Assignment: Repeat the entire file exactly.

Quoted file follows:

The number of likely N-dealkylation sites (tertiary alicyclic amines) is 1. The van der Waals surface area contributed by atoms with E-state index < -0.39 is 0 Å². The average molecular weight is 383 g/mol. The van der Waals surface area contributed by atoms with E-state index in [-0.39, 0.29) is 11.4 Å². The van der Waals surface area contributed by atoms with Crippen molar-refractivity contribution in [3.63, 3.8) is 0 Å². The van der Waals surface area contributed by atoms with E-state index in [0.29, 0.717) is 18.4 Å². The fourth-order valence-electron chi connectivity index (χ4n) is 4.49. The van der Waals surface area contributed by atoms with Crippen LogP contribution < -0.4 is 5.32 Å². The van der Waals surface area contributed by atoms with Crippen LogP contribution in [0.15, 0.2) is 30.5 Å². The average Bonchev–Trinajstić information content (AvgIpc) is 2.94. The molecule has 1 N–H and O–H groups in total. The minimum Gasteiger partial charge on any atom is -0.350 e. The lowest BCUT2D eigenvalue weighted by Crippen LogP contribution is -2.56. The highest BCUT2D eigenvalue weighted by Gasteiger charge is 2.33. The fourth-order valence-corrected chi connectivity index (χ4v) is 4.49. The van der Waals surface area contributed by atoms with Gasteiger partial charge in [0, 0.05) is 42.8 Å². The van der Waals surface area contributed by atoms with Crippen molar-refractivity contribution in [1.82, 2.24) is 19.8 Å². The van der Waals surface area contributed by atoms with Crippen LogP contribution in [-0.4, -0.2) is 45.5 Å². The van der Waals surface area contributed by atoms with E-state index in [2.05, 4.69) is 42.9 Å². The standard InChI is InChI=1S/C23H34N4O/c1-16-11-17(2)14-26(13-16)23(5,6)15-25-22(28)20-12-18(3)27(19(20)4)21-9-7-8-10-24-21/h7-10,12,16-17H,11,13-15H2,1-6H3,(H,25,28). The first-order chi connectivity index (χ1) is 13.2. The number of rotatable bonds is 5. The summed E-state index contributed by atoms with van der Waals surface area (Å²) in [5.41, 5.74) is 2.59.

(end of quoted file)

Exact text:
The number of likely N-dealkylation sites (tertiary alicyclic amines) is 1. The van der Waals surface area contributed by atoms with E-state index < -0.39 is 0 Å². The average molecular weight is 383 g/mol. The van der Waals surface area contributed by atoms with E-state index in [-0.39, 0.29) is 11.4 Å². The van der Waals surface area contributed by atoms with Crippen molar-refractivity contribution in [3.63, 3.8) is 0 Å². The van der Waals surface area contributed by atoms with E-state index in [0.29, 0.717) is 18.4 Å². The fourth-order valence-electron chi connectivity index (χ4n) is 4.49. The van der Waals surface area contributed by atoms with Crippen LogP contribution < -0.4 is 5.32 Å². The van der Waals surface area contributed by atoms with Crippen LogP contribution in [0.15, 0.2) is 30.5 Å². The average Bonchev–Trinajstić information content (AvgIpc) is 2.94. The molecule has 1 N–H and O–H groups in total. The minimum Gasteiger partial charge on any atom is -0.350 e. The lowest BCUT2D eigenvalue weighted by Crippen LogP contribution is -2.56. The highest BCUT2D eigenvalue weighted by Gasteiger charge is 2.33. The fourth-order valence-corrected chi connectivity index (χ4v) is 4.49. The van der Waals surface area contributed by atoms with Gasteiger partial charge in [0, 0.05) is 42.8 Å². The van der Waals surface area contributed by atoms with Crippen molar-refractivity contribution in [1.82, 2.24) is 19.8 Å². The van der Waals surface area contributed by atoms with Crippen LogP contribution in [-0.4, -0.2) is 45.5 Å². The van der Waals surface area contributed by atoms with E-state index in [2.05, 4.69) is 42.9 Å². The standard InChI is InChI=1S/C23H34N4O/c1-16-11-17(2)14-26(13-16)23(5,6)15-25-22(28)20-12-18(3)27(19(20)4)21-9-7-8-10-24-21/h7-10,12,16-17H,11,13-15H2,1-6H3,(H,25,28). The first-order chi connectivity index (χ1) is 13.2. The number of rotatable bonds is 5. The summed E-state index contributed by atoms with van der Waals surface area (Å²) in [5.41, 5.74) is 2.59.